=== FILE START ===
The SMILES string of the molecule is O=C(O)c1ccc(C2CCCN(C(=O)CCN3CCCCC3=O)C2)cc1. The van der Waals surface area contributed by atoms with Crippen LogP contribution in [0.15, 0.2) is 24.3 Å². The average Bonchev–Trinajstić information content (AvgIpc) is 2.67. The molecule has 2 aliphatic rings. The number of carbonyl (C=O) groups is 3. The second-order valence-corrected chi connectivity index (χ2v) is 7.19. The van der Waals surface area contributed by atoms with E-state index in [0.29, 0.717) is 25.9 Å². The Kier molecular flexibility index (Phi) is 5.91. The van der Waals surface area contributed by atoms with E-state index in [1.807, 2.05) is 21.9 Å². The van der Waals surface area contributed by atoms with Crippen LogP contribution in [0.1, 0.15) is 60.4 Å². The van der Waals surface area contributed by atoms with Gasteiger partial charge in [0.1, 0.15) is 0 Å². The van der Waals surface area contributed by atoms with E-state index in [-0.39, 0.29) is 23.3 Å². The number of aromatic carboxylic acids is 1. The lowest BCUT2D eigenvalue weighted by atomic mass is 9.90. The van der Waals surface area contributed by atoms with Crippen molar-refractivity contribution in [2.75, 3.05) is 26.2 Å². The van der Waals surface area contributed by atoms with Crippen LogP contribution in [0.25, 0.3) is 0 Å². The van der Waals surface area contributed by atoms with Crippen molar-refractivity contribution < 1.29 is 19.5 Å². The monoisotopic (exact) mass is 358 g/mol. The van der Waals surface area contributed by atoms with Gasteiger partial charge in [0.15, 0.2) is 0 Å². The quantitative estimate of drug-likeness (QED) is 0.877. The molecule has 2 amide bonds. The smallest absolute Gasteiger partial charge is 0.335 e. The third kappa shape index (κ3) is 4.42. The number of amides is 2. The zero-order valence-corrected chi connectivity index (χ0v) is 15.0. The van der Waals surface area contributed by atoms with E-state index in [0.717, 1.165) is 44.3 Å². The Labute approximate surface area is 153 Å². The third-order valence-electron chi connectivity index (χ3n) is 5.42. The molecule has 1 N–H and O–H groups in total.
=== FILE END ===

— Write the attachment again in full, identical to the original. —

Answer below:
The SMILES string of the molecule is O=C(O)c1ccc(C2CCCN(C(=O)CCN3CCCCC3=O)C2)cc1. The van der Waals surface area contributed by atoms with Crippen LogP contribution in [0.15, 0.2) is 24.3 Å². The average Bonchev–Trinajstić information content (AvgIpc) is 2.67. The molecule has 2 aliphatic rings. The number of carbonyl (C=O) groups is 3. The second-order valence-corrected chi connectivity index (χ2v) is 7.19. The van der Waals surface area contributed by atoms with E-state index in [0.29, 0.717) is 25.9 Å². The Kier molecular flexibility index (Phi) is 5.91. The van der Waals surface area contributed by atoms with E-state index in [1.807, 2.05) is 21.9 Å². The van der Waals surface area contributed by atoms with Crippen LogP contribution in [0.1, 0.15) is 60.4 Å². The van der Waals surface area contributed by atoms with Gasteiger partial charge in [0.1, 0.15) is 0 Å². The van der Waals surface area contributed by atoms with E-state index in [-0.39, 0.29) is 23.3 Å². The number of aromatic carboxylic acids is 1. The lowest BCUT2D eigenvalue weighted by atomic mass is 9.90. The van der Waals surface area contributed by atoms with Crippen molar-refractivity contribution in [2.75, 3.05) is 26.2 Å². The van der Waals surface area contributed by atoms with Crippen LogP contribution in [0.25, 0.3) is 0 Å². The van der Waals surface area contributed by atoms with Crippen molar-refractivity contribution < 1.29 is 19.5 Å². The monoisotopic (exact) mass is 358 g/mol. The van der Waals surface area contributed by atoms with Gasteiger partial charge in [0.15, 0.2) is 0 Å². The quantitative estimate of drug-likeness (QED) is 0.877. The molecule has 2 amide bonds. The smallest absolute Gasteiger partial charge is 0.335 e. The third kappa shape index (κ3) is 4.42. The number of amides is 2. The zero-order valence-corrected chi connectivity index (χ0v) is 15.0. The van der Waals surface area contributed by atoms with E-state index in [0.717, 1.165) is 44.3 Å². The Labute approximate surface area is 153 Å². The third-order valence-electron chi connectivity index (χ3n) is 5.42. The molecule has 1 N–H and O–H groups in total.